• Has the country domesticated appropriate regional and international treaties, conventions,
agreements, protocols which support good governance in the mining industry?
• Has the country encouraged co-operation in the development of human resources through
exchange of geo-science information, technology and sharing facilities and expertise?
• Does the country maintain and subscribe to membership in regional and international
institutions relevant to the mining industry development?


The place of mining and minerals in Uganda’s
national development plans
From the Second National Development Plan (2015/16-2019/20)

Uganda’s second five-year National Development Plan, which ends in the financial year
2019/20, prioritises the mining sector in the country’s sustainable development journey.
The NDP-II lists seven objectives for the mining and mineral sector.
Objective 1 : Establish the geological and mineral potential of the country
• Conduct detailed geological appraisal and quantification of the 16 identified mineral
potential targets.
• Map, evaluate and build institutional capacity to develop uranium resources into
nuclear energy.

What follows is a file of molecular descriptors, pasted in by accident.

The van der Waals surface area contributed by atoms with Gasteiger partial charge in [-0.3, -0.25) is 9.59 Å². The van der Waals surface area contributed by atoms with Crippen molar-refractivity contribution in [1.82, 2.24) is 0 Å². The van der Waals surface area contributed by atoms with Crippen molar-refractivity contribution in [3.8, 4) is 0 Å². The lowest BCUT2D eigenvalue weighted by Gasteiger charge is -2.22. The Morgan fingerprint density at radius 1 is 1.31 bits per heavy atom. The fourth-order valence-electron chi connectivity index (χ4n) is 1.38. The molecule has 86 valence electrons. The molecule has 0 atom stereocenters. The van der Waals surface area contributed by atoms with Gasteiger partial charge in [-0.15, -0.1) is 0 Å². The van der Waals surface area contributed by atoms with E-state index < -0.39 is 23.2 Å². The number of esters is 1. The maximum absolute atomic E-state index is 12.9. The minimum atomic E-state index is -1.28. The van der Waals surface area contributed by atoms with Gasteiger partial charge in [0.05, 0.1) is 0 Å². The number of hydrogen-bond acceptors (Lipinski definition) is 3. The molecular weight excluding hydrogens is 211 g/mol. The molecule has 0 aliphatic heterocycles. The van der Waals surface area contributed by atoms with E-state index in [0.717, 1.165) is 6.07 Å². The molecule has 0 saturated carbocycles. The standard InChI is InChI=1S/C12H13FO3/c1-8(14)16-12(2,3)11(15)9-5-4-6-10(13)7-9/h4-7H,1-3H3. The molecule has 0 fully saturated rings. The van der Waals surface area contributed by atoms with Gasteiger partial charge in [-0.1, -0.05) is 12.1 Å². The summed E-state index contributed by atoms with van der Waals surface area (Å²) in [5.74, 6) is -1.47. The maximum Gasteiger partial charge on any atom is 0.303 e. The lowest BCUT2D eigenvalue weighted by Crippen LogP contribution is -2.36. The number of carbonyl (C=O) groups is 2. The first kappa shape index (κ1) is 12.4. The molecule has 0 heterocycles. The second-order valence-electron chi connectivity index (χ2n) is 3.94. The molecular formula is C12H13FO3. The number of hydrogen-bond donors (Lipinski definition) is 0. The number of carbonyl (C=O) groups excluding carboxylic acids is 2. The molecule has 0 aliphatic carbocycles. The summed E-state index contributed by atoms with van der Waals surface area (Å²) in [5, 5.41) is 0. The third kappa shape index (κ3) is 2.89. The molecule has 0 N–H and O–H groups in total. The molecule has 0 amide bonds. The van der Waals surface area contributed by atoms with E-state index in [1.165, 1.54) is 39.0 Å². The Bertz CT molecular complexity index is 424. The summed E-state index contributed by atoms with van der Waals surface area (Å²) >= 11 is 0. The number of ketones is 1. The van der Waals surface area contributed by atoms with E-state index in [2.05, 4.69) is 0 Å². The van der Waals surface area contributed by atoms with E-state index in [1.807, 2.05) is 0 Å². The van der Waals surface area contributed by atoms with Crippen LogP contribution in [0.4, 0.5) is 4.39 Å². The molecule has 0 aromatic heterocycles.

• Promote the development of Rare Earth Elements (REE).
• Map and gazette geosites for geo-tourism and mining industrial parks.
• Establish the mineral potential of Karamoja region.
Objective 2 : Increase monitoring and regulation in the mining sector
• Develop a mineral development master plan.
• Complete the review of mining policy and legislation.
• Inspect and monitor exploration and mining activities and ensure existence of health
and safety standards including eliminating child involvement.
• Conduct due diligence on potential investors in the sector.


• Implement the strategy for restoration of derelict and abandoned mines.
• Mainstream and monitor operations of Artisanal and Small-Scale Miners (ASM).
• Update and maintain the Mining Cadastre and Registry System.
• Develop local government capacity to monitor and regulate mining activities.
Objective 3 : Increase regulations in trade in mineral commodities
• Implement a regional certification mechanism as a tool for rational management of
natural resources to avoid illegal exploitation.
• Establish a public institution to handle certification process.
• Establish a traceability system to ensure availability of the operators.
• Establish an inspection system.